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Hip-Hop Controversies Add to Material for Duke Class

Posted April 25, 2007

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— Radio host Don Imus lost his job for racist comments, but many rappers use that kind of language in hit songs. The controversy has been the hot topic in a unique class on the Duke campus.

Some people have argued that Imus's comments are no worse than what appears in some rap lyrics. Recently, some within the rap industry, like mogul Russell Simmons, say more should be done to censor what appears on the radio.

Those are topics that students in Duke's hip-hop and rap music appreciation class have discussed in the basement of Duke's Biddle Music Hall

In Rap Class 101, the students are stars as they write lyrics and produce their own songs

"Duke doesn't really offer things like this,” said rap artist and adjunct professor Robi Roberts.

The class is the brainchild of Roberts, who says it’s the voice of a generation.

"Hip-hop has grown to a point where we're not just talking to our peers anymore. We're talking to the entire world,” he said.

"Don Imus really took attention and put it on hip-hop,” said Duke student Anteneh Addisu. “What everyone’s fired up about is the popular presentation of hip-hop. It's not actually. Hip-hop is a very large animal. All you know are the claws."

Those are claws that need cleaning, according to Simmons, and students were mixed on the subject.

"It's a matter of free speech,” said student Matt Decker. “Hip-hop artists have a right to say what they want to say. That's their choice (by the) First Amendment."

"The way we market and produce things and we sell it to children, they eat it up,” said student Ibtihaj Muhammad. “We definitely need to censor things."

Wednesday was the last day of classes at Duke, and marks the end of the fifth semester for Roberts and his class. He says there's always a waiting list to get in it.

“The fact that Imus is on television, the fact that Simmons is making some comments about censorship and the use of certain words — it's just basically ammunition for my students to learn more about hip-hop."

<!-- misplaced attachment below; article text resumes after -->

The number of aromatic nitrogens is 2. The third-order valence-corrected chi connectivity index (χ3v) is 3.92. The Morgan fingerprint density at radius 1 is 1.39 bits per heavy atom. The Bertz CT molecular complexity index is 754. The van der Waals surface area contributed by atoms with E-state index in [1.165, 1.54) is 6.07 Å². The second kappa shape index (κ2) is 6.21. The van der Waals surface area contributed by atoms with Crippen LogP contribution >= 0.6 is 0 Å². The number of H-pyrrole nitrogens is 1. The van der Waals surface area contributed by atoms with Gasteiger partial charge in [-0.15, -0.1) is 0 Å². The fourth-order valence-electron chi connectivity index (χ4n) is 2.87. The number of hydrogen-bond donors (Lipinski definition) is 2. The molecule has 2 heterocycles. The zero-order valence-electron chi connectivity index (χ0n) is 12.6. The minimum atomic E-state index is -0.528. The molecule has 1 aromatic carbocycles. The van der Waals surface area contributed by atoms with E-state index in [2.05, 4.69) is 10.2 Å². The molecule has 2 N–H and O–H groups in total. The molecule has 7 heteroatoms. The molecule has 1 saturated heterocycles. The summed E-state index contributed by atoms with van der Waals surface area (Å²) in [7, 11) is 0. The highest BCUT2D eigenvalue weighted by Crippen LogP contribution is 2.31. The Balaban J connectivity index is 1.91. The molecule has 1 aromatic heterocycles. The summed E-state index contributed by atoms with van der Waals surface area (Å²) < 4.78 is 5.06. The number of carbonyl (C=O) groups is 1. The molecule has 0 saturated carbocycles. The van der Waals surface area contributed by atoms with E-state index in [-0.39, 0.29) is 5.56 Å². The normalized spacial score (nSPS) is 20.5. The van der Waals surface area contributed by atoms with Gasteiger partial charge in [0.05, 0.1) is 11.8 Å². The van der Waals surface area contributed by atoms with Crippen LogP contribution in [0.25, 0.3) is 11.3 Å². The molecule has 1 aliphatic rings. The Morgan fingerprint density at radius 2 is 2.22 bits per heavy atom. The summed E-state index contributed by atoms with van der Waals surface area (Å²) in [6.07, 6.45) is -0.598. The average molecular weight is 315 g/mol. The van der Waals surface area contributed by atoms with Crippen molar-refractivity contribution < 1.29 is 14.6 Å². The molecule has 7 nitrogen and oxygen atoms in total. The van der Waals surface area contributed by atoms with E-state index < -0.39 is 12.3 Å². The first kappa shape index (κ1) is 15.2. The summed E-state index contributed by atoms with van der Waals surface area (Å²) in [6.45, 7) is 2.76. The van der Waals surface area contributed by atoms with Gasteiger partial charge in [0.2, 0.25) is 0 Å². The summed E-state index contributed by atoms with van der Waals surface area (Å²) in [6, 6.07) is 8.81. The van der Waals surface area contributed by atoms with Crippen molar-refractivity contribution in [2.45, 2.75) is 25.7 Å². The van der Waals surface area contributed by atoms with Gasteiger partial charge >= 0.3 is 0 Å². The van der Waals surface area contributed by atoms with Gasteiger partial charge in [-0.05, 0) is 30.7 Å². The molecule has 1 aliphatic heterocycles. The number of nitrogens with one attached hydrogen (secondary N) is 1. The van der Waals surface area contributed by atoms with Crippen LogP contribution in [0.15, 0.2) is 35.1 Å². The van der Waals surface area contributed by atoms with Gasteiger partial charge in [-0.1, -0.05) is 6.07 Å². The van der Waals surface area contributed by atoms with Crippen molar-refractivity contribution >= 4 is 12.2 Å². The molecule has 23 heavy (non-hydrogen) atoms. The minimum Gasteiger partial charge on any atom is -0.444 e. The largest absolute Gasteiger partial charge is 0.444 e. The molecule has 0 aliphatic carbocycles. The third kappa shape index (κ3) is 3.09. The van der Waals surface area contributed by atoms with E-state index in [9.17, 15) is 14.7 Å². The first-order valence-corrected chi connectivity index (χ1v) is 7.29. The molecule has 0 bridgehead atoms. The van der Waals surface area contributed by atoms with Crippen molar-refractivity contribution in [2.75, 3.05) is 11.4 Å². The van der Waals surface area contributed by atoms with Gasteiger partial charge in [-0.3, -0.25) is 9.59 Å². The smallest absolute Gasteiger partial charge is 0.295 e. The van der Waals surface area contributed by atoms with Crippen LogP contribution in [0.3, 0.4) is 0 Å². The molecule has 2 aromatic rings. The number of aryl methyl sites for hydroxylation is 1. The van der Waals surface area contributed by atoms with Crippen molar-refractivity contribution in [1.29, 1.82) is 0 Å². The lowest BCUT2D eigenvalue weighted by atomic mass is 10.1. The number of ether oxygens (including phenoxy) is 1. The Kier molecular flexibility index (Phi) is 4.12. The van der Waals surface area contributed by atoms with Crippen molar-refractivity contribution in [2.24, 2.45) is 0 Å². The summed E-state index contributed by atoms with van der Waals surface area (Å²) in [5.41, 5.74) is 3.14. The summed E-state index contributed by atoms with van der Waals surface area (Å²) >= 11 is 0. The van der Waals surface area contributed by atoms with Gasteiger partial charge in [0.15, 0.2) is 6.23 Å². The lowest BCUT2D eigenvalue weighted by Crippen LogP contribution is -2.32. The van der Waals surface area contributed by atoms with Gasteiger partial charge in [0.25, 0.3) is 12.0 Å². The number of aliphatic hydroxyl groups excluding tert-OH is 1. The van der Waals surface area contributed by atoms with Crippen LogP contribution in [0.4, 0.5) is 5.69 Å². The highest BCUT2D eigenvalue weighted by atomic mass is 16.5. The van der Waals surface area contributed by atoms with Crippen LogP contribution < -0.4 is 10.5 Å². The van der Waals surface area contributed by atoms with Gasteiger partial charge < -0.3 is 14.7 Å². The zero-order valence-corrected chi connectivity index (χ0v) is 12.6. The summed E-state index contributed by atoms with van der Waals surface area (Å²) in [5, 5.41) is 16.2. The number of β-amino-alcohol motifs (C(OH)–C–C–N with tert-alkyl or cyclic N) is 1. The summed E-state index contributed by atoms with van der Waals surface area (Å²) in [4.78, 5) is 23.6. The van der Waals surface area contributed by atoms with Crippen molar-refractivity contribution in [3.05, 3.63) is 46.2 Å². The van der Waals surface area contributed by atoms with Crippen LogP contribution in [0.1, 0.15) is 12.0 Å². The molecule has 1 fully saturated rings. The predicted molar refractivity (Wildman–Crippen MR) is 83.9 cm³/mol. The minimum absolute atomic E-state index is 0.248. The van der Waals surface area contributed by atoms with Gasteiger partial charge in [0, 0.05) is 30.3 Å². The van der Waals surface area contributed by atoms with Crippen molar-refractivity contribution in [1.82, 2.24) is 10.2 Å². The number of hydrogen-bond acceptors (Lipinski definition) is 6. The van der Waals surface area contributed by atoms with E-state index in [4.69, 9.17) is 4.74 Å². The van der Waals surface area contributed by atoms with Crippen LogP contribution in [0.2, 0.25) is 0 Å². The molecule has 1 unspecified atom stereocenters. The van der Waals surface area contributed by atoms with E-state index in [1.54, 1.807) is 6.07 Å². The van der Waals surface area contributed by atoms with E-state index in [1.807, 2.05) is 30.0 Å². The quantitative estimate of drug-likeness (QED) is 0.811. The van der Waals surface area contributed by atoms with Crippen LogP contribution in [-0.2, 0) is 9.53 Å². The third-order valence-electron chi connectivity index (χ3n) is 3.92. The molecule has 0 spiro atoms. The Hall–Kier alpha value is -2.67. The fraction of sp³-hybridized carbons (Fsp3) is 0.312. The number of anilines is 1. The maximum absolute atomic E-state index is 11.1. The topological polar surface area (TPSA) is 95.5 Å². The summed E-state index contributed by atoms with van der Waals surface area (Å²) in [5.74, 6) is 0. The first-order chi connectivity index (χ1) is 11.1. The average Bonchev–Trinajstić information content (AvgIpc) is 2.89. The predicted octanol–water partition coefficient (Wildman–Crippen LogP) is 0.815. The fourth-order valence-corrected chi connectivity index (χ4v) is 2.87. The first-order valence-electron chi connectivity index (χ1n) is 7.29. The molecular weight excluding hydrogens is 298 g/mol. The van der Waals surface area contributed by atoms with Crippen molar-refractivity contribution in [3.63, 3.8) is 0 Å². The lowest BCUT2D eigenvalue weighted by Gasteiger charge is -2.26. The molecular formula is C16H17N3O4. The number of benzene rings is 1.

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  • anonemoose Apr 26, 2007

    kieskies, just to save you the trouble, it was David Ehrenstien from the LA Times who first uttered that phrase in an essay. BTW, Mr. Ehrenstien is black. Once again it's okay for a black man to say something, but not for a white man to repeat it, HUH?

    Now do we need to address the comment about ignorant drug users? Does that shoe fit?

  • anonemoose Apr 26, 2007

    kieskies, I bet you don't know where the phrase "Barak the magic negro" came from do you. Who was the first person to say it?

  • Iron Man Apr 26, 2007

    Katmama,

    This forum is not about what is said, it's about allowing one group of people to say things and not allowing another group of people to say the same thing.

  • Iron Man Apr 26, 2007

    Until the various classes of people in the US; i.e., sexual orientation, race, religion, and national origin want to equal and not protected from such silliness described in this news article, unity can never exist. Why? Because, not just in this case, but in all walks of life. For example; all people in the US are using their race, religion, nationality and citizenship or lack there of to gain an advantage in employment, education, the courts and everyday speech. This kind of behavior just angers everyone, but the one who has benefited from their actions.

  • SOCLOSE Apr 26, 2007

    So Tax Man, do you call women ho's and black people N's, b/c rappers are doing it?

  • ladyblue Apr 26, 2007

    This would be a good case for the US Supreme Court to decide. Why is it certain ethic groups can use words that when you repeat them you are fired or considered a racist? Can't eat your cake and save it too. Imus should fight his case and take it all the way to the top and settle this mess once and for all. I'm tired of this issue coming up every few months about what is racist and what is offensive. It shouldn't be illegal to be offensive to people. It may make you a jerk, but that's your business. Hip Hop and rap is what it is;a form of art of music. Just like some art is offensive to me, so are these. If these words can be spoken by some it should be allowed by all and not calling it racist when others say it.To allow it any other way is discrimination.

  • Boogalooboy Apr 26, 2007

    The Imus things is just another reverse descrimination issue that no one tends to take forward. It's ok for an African American celebrity to say the same things Imus said but get by with it. Both should have been fired....

  • innocent bystander Apr 26, 2007

    "Rap is poetry"

    So is "There once was a man from Nantucket" and "Jack and Jill." Comparing rap to poerty is like comparing Snoop Dog to Maya Angelou or Langston Hughes. Admittedly, neither of those two managed to rhyme the last word in every sentence...

  • casper Apr 26, 2007

    kieskies= this is about race dont be nieve. If a rapper was on Imus's show and said the exact same thing no one would have said a word. Not singing just sitting their talking to Imus.

  • casper Apr 26, 2007

    The same people that fired Imus are playing the rap music that has the same words in it, ( Parent company )

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